Liverpool took a huge step towards qualification for next season’s Champions League with an emphatic 4-0 win away at West Ham. Klopp knew that getting the victory was paramount, and opted to change the system. The 4-4-2 diamond – familiar to fans from the memorable 13/14 campaign – was employed, signalling a change from the 4-3-3 the German has employed for the majority of his tenure. The performance was also reminiscent of the club’s best Premier League season of the last few years: Daniel Sturridge inevitably prompted nostalgia when he scored and danced once more, and Coutinho was again able to pull the strings from his deeper role. Klopp would surely be foolish to revert to a 4-3-3 for the final game against Middlesbrough – a win against the already-relegated side will confirm our return to the European elite.
It is no secret that Liverpool have been struggling to break down the ‘lesser’ sides of late. The 0-0 draw with Southampton was the latest in a string of underwhelming results against teams we should be beating – in the latter part of the season, it has been scoring rather than conceding that has been the primary issue. Clearly, the problem is not one of personnel: Mane is obviously a big miss, but Liverpool nonetheless have the attacking firepower to break any team down. It was the system that had to change: credit must go to Klopp for doing this, particularly at such a high-pressure point in the campaign. Fans have been clamouring for the return of the diamond formation for some time, and as it transpired this was one of the rare occasions where the body of supporter opinion was correct: Liverpool instantly looked more dangerous. The full-back pairing of Clyne and Milner means that attempting to pose a wide threat is a fruitless endeavour – instead, Klopp overloaded the centre of the park with an array of highly talented midfielders and gave them two strikers to pick out. The results were better than he could have hoped for, and the rewards truly started to be reaped with 36 minutes on the clock: Coutinho split the defence with a glorious pass, and Sturridge latched on to it before rounding Adrian with consummate ease and slotting the ball home. As excellent as the pass was, the movement was even better: Sturridge curved the run so as to stay onside, breaking at the perfect moment to get clear. It was a joyous moment to see him bring out his trademark dance again – it looked for a while as though we might have seen it for the last time, but here he emphatically showed that he is still a world-class striker.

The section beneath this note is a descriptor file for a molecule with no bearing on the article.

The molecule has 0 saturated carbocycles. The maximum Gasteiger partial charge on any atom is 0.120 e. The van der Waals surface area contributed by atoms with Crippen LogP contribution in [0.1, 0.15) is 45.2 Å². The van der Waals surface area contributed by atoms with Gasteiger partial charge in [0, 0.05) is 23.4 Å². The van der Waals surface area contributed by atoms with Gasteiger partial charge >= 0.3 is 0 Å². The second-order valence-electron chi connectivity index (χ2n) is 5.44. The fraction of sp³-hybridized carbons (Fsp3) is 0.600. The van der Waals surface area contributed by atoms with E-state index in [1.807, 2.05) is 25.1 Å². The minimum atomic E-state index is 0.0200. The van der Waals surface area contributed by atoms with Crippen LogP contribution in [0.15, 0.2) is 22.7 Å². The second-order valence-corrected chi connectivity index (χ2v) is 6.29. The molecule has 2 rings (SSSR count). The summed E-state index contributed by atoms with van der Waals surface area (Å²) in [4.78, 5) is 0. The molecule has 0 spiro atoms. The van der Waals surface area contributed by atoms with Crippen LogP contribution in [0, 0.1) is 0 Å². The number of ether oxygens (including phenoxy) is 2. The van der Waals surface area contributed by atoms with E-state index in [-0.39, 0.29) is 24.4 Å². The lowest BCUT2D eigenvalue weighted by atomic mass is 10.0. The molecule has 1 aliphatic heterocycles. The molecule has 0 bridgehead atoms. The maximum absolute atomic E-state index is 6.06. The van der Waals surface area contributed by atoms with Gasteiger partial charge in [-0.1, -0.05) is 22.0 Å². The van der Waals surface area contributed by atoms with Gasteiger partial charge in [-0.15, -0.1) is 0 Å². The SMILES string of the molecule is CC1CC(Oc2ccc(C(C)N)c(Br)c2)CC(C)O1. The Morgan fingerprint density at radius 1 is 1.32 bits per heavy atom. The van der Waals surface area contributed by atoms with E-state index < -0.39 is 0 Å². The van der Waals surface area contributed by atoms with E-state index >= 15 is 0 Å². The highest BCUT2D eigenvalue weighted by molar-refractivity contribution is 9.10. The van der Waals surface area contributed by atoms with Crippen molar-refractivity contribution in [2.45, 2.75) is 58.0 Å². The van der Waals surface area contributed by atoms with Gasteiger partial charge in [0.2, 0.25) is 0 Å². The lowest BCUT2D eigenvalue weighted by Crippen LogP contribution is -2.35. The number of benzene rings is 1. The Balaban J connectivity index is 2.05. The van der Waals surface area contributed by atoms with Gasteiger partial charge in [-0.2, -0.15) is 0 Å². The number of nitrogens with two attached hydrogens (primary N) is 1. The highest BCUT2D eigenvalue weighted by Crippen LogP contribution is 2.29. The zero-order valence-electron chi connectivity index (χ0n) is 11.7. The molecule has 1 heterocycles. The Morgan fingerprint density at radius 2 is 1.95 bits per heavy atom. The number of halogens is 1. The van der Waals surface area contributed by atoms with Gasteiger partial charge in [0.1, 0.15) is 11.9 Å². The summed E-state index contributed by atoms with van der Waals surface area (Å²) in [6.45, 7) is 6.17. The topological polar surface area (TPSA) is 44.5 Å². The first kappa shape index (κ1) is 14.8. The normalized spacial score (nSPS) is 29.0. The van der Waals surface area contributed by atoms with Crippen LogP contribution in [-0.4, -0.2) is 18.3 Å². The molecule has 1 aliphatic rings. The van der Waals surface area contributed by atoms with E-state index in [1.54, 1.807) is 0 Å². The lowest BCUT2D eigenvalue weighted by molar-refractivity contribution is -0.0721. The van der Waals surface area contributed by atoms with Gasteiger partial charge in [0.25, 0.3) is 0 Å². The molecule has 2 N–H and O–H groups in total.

Were it not for the performance of Coutinho, Sturridge would undoubtedly have picked up Man of the Match on his return to the starting eleven. As it was, the Brazilian playmaker put in one of the finest individual performances of the season. He spearheaded Liverpool’s blistering second half performance, scoring two of the three further goals to ensure an emphatic 4-0 victory. The first was calmness personified: while the rest of us were still trying to process Wijnaldum’s sensational volley hitting the bar, he seized the ball and guided it into the corner from the edge of the box. The second, too, showcased his talents wonderfully: he ghosted past three West Ham defenders, before firing past a fourth one standing on the line. Goals were far from all he offered, however: it was his passing that was truly sensational. The central role he was employed in allowed him to unleash his full array of talents: good as he has been on the wing, he is somewhat wasted there. Based on Klopp’s comments, it appears that we will be seeing a lot more of Coutinho in midfield: that’s a good thing for Liverpool, and for beautiful football.
Origi completed the rout with a tap-in for number four. He came very close with a couple of much more ambitious efforts, and his general performance deserved to be rewarded with a goal. However, playing alongside Sturridge did highlight just how far the young Belgian is from being an elite striker. His movement is nowhere near as intelligent, and he lacks the composure that has defined Sturridge’s career: in fairness there are only one or two in world football who are cool as the Englishman in front of goal, but Origi is a long way off. If Sturridge is to stay – and he certainly made his case against West Ham – then Klopp will need to invest in a better partner for him, at least in the medium term. If Sturridge moves on, as is widely expected, then Liverpool could really do with someone who has similar attributes. A striker even half as talented as Sturridge who is capable of staying fit for a full season would be capable of reaching 30 goals: armed with that, and with a developing Origi as able backup, Klopp could definitely mount a title challenge.
For now, however, the attention is squarely focussed on securing Champions League football. If Arsenal slip up midweek then qualification could be confirmed before Liverpool next play; the more likely scenario is that a win on the last day against Middlesbrough will seal the top four. Of course, this is not as much of a free pass to the group stages as it once was: the revised structure means that a playoff could be against the likes of Hoffenheim, Roma or Sevilla. This will not be a worry for Liverpool if they can keep performing like they did against West Ham, however; they are within touching distance of the most prestigious competition in club football, and they deserve to be. It’s a good time to be a Liverpool fan.